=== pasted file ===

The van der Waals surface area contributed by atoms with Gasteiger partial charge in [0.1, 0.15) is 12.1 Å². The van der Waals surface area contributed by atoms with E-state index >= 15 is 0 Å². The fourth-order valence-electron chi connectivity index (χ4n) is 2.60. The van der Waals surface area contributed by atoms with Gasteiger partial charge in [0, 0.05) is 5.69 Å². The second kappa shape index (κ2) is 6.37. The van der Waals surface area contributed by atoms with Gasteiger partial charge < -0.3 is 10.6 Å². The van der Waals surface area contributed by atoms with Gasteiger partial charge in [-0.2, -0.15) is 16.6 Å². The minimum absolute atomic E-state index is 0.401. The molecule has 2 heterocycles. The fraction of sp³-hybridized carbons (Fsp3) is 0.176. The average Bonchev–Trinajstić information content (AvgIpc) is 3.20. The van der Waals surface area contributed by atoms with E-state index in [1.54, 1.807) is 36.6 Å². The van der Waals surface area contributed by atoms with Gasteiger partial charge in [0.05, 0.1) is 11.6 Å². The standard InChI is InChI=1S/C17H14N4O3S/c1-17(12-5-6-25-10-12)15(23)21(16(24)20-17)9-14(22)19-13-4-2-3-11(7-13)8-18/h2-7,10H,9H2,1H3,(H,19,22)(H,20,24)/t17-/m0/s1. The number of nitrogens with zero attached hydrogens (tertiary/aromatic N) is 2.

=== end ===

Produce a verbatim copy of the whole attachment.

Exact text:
The van der Waals surface area contributed by atoms with Gasteiger partial charge in [0.1, 0.15) is 12.1 Å². The van der Waals surface area contributed by atoms with E-state index >= 15 is 0 Å². The fourth-order valence-electron chi connectivity index (χ4n) is 2.60. The van der Waals surface area contributed by atoms with Gasteiger partial charge in [0, 0.05) is 5.69 Å². The second kappa shape index (κ2) is 6.37. The van der Waals surface area contributed by atoms with Gasteiger partial charge < -0.3 is 10.6 Å². The van der Waals surface area contributed by atoms with Gasteiger partial charge in [-0.2, -0.15) is 16.6 Å². The minimum absolute atomic E-state index is 0.401. The molecule has 2 heterocycles. The fraction of sp³-hybridized carbons (Fsp3) is 0.176. The average Bonchev–Trinajstić information content (AvgIpc) is 3.20. The van der Waals surface area contributed by atoms with E-state index in [1.54, 1.807) is 36.6 Å². The van der Waals surface area contributed by atoms with Gasteiger partial charge in [0.05, 0.1) is 11.6 Å². The standard InChI is InChI=1S/C17H14N4O3S/c1-17(12-5-6-25-10-12)15(23)21(16(24)20-17)9-14(22)19-13-4-2-3-11(7-13)8-18/h2-7,10H,9H2,1H3,(H,19,22)(H,20,24)/t17-/m0/s1. The number of nitrogens with zero attached hydrogens (tertiary/aromatic N) is 2.